Millie Frood sadly did not receive the fame she deserved during her lifetime. Overshadowed by her male contemporaries, it wasn't until after her death, that Frood gained wider appreciation in Scotland. In 1989, Glasgow-based Gallery owner Cyril Gerber exhibited some of her works in an exhibition titled 'Paintings in the Forties'. The tagline for the exhibition read 'members of the New Scottish Group and Millie Frood Studio', placing Frood's work firmly at the centre of the show.

Most recently, the painting Workers in a Field, loaned by The Fleming Collection, was shown at Dovecot Studios, Edinburgh as part of their exhibition 'Scottish Women Artists: 250 Years of Challenging Perception'. All this suggests a gradual, positive movement towards recognising Millie Frood as an important twentieth-century Scottish painter.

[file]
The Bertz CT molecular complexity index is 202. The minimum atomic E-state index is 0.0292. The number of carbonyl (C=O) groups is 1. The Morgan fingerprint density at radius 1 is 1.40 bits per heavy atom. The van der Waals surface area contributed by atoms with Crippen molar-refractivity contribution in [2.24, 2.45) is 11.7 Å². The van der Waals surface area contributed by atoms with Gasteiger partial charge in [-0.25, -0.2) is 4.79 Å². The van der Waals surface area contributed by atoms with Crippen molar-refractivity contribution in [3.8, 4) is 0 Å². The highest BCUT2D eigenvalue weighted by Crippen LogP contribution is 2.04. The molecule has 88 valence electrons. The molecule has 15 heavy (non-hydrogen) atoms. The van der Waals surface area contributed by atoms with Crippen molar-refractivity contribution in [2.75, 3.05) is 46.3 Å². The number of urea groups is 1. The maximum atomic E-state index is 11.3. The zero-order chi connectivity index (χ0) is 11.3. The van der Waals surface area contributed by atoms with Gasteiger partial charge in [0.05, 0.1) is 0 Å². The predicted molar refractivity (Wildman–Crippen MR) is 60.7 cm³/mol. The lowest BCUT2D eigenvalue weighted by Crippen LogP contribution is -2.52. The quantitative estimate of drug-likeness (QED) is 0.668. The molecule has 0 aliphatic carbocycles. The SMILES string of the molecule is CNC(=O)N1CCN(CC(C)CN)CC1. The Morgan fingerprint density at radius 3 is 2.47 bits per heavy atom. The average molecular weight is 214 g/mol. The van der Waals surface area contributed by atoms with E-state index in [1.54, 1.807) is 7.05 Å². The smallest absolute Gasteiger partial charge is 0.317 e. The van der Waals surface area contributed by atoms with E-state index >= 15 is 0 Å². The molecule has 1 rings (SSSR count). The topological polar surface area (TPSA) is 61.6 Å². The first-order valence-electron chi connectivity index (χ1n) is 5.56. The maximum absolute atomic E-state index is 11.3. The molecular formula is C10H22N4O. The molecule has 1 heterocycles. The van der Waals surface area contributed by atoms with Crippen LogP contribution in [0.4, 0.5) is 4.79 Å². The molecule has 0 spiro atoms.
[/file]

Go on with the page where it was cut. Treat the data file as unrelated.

Millie Frood is just one example of the many Scottish women artists who have been overlooked and who deserve more recognition and celebration.

Rosie Shackleton, Assistant Curator at North Lanarkshire Council

'Strange Horizons' – the first retrospective of Frood's work – will be open to the public from 3rd February to 6th May at North Lanarkshire Heritage Centre, in Frood's home town of Motherwell